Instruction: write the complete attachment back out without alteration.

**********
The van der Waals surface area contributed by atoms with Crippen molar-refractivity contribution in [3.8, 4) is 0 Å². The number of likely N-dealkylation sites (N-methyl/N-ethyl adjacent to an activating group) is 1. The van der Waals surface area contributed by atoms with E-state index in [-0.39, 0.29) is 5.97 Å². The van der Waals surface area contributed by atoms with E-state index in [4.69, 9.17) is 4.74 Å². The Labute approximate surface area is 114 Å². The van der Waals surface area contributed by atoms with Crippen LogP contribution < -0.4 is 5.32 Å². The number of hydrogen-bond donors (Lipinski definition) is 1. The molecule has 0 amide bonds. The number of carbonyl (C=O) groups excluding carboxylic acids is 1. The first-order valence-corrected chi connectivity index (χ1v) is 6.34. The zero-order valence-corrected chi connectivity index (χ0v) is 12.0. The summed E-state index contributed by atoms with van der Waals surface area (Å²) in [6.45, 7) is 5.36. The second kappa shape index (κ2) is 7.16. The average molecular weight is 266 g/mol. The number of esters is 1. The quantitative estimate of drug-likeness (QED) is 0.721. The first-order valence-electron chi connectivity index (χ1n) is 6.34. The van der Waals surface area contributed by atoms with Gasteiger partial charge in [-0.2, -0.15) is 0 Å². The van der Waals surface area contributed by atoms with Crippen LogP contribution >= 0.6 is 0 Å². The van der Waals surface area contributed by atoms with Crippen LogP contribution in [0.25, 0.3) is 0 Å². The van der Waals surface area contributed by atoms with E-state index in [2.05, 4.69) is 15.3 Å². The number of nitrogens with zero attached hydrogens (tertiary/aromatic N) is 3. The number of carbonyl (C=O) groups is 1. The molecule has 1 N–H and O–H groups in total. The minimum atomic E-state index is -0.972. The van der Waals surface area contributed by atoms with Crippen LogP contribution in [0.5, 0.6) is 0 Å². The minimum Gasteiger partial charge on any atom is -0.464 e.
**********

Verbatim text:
The van der Waals surface area contributed by atoms with Crippen molar-refractivity contribution in [3.8, 4) is 0 Å². The number of likely N-dealkylation sites (N-methyl/N-ethyl adjacent to an activating group) is 1. The van der Waals surface area contributed by atoms with E-state index in [-0.39, 0.29) is 5.97 Å². The van der Waals surface area contributed by atoms with E-state index in [4.69, 9.17) is 4.74 Å². The Labute approximate surface area is 114 Å². The van der Waals surface area contributed by atoms with Crippen LogP contribution < -0.4 is 5.32 Å². The number of hydrogen-bond donors (Lipinski definition) is 1. The molecule has 0 amide bonds. The number of carbonyl (C=O) groups excluding carboxylic acids is 1. The first-order valence-corrected chi connectivity index (χ1v) is 6.34. The zero-order valence-corrected chi connectivity index (χ0v) is 12.0. The summed E-state index contributed by atoms with van der Waals surface area (Å²) in [6.45, 7) is 5.36. The second kappa shape index (κ2) is 7.16. The average molecular weight is 266 g/mol. The number of esters is 1. The quantitative estimate of drug-likeness (QED) is 0.721. The first-order valence-electron chi connectivity index (χ1n) is 6.34. The van der Waals surface area contributed by atoms with Gasteiger partial charge in [-0.2, -0.15) is 0 Å². The van der Waals surface area contributed by atoms with Crippen LogP contribution >= 0.6 is 0 Å². The van der Waals surface area contributed by atoms with Crippen LogP contribution in [0.25, 0.3) is 0 Å². The van der Waals surface area contributed by atoms with E-state index in [2.05, 4.69) is 15.3 Å². The number of nitrogens with zero attached hydrogens (tertiary/aromatic N) is 3. The number of carbonyl (C=O) groups is 1. The molecule has 1 N–H and O–H groups in total. The minimum atomic E-state index is -0.972. The van der Waals surface area contributed by atoms with Crippen LogP contribution in [0.5, 0.6) is 0 Å². The minimum Gasteiger partial charge on any atom is -0.464 e.